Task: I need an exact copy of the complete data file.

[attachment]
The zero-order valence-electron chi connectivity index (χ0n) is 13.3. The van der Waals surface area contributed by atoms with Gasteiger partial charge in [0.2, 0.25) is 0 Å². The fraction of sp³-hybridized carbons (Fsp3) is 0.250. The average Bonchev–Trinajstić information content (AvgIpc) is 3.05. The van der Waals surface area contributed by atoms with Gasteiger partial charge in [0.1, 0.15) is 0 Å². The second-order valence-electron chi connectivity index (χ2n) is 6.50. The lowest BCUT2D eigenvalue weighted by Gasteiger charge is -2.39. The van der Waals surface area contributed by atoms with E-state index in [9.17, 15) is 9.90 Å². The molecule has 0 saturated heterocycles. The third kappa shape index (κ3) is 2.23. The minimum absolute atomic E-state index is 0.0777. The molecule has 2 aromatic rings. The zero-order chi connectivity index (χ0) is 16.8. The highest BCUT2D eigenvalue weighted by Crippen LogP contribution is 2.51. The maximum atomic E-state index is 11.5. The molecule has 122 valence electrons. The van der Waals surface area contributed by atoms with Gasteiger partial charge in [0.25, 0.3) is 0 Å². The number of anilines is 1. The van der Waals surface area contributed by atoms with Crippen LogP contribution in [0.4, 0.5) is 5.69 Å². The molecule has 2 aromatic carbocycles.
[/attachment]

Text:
The zero-order valence-electron chi connectivity index (χ0n) is 13.3. The van der Waals surface area contributed by atoms with Gasteiger partial charge in [0.2, 0.25) is 0 Å². The fraction of sp³-hybridized carbons (Fsp3) is 0.250. The average Bonchev–Trinajstić information content (AvgIpc) is 3.05. The van der Waals surface area contributed by atoms with Gasteiger partial charge in [0.1, 0.15) is 0 Å². The second-order valence-electron chi connectivity index (χ2n) is 6.50. The lowest BCUT2D eigenvalue weighted by Gasteiger charge is -2.39. The van der Waals surface area contributed by atoms with E-state index in [9.17, 15) is 9.90 Å². The molecule has 0 saturated heterocycles. The third kappa shape index (κ3) is 2.23. The minimum absolute atomic E-state index is 0.0777. The molecule has 2 aromatic rings. The zero-order chi connectivity index (χ0) is 16.8. The highest BCUT2D eigenvalue weighted by Crippen LogP contribution is 2.51. The maximum atomic E-state index is 11.5. The molecule has 122 valence electrons. The van der Waals surface area contributed by atoms with Gasteiger partial charge in [0.25, 0.3) is 0 Å². The number of anilines is 1. The van der Waals surface area contributed by atoms with Crippen LogP contribution in [0.4, 0.5) is 5.69 Å². The molecule has 2 aromatic carbocycles.